The paper “Electronic Cigarette Use and Cigarette Abstinence Over 2 Years Among U.S. Smokers in the Population Assessment of Tobacco and Health Study” used information from over 8,200 adults, making it one of the most reliable to date. Each smoker provided information about health, lifestyle and tobacco use. Participants then provided updated information every twelve months for two years.
Positively, at the outset, the authors report: “National evidence reviews from England and the United States have concluded that although e-cigarette use is not harmless, cigarette smokers who switch to e-cigarettes will likely reduce their smoking-attributable health risks.”
“E-cigarettes therefore have the potential for substantial public health benefit if cigarette smokers, especially those who are unwilling or unable to quit using current treatments, switch to e-cigarettes and stop smoking combustible cigarettes.”
One of the problems vaping faces in the United States is the lie coming from many quarters that vaping doesn’t work as a cessation tool. Worse, the likes of Stanton Glantz and the American Lung Association laughably contend that vaping increases the likelihood of smoking.
The team write: “In this nationally representative longitudinal cohort study of US adult cigarette smokers, daily e-cigarette use, compared to no e-cigarette use, was associated with a 77% increased odds of prolonged cigarette smoking abstinence over the subsequent 2 years. Non-daily e-cigarette use was not associated with subsequent abstinence.”
One in the eye for Stanton Glantz, they add: “These are the first nationally representative cohort study data to show an association between e-cigarette use and sustained combustible cigarette abstinence rates over 2 years. These results are consistent with the hypothesis that when used daily, e-cigarettes may help smokers to stop smoking combustible cigarettes, but that less frequent e-cigarette use may not do so.”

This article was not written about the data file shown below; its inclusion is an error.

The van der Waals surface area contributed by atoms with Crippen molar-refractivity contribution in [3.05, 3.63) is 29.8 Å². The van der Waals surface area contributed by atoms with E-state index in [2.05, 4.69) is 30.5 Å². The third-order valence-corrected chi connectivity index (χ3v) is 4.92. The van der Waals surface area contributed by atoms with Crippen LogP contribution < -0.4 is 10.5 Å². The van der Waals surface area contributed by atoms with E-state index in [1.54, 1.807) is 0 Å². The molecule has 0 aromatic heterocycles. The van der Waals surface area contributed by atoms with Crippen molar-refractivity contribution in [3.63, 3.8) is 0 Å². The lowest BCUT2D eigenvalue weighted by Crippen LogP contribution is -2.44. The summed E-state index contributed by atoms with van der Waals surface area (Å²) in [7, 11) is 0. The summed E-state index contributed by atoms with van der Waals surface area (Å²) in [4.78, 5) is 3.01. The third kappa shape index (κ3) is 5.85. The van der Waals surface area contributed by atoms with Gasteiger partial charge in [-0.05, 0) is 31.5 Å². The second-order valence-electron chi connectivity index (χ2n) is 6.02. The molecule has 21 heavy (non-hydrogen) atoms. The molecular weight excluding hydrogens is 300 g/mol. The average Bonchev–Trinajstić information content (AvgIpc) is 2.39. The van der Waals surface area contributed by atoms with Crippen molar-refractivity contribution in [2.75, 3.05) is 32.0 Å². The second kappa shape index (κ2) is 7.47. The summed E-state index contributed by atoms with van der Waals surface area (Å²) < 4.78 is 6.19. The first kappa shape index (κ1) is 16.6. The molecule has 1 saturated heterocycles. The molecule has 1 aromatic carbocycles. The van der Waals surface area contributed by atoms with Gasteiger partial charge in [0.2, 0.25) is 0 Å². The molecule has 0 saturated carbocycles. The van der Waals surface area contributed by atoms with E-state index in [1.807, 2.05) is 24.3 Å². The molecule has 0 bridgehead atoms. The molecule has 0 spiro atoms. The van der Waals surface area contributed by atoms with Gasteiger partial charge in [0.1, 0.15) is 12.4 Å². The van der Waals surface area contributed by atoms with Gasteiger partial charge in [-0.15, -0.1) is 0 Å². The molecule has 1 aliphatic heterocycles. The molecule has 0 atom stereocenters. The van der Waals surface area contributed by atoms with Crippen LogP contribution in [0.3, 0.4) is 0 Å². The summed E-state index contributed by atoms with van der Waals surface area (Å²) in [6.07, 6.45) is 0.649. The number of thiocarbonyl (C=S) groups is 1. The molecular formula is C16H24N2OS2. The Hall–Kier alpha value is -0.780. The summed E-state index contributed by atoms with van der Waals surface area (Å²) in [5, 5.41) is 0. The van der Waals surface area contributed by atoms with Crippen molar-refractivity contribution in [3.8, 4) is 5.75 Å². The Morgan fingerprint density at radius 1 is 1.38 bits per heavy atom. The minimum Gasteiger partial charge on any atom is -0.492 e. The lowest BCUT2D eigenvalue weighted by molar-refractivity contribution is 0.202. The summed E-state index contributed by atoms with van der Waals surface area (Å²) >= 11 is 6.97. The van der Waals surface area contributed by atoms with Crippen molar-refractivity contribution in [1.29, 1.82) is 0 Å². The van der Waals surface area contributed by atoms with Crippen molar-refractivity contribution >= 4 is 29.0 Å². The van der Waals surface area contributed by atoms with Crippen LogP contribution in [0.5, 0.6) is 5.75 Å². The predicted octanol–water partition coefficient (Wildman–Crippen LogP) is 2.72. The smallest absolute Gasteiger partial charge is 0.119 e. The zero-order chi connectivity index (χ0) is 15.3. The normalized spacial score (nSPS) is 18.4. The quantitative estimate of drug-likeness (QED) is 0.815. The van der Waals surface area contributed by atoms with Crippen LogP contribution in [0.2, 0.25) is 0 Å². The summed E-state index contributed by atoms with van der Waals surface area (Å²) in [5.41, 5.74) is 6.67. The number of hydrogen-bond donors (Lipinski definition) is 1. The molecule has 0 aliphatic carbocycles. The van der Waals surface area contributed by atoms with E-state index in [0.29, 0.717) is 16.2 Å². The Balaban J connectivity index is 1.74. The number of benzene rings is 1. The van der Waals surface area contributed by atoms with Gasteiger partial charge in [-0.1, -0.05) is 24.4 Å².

Explaining why non-daily users might not find success: “They may be aiming to reduce harm from cigarettes without committing to total abstinence. Another explanation may be that non-daily e-cigarette use is unlikely to completely control symptoms of nicotine withdrawal in daily cigarette users with high levels of nicotine dependence, and therefore these smokers will continue cigarette use to manage cravings and withdrawal.”
They conclude: “Smokers in this large nationally representative longitudinal study who used e-cigarettes daily were more likely to be abstinent from combustible cigarettes after 2 years compared to smokers who did not use e-cigarettes. Further defining the potential public health benefit that e-cigarettes could offer in terms of smoking cessation will require randomized controlled trials, but these observational data suggest that frequent e-cigarette use is associated with subsequent abstinence from combustible tobacco products.”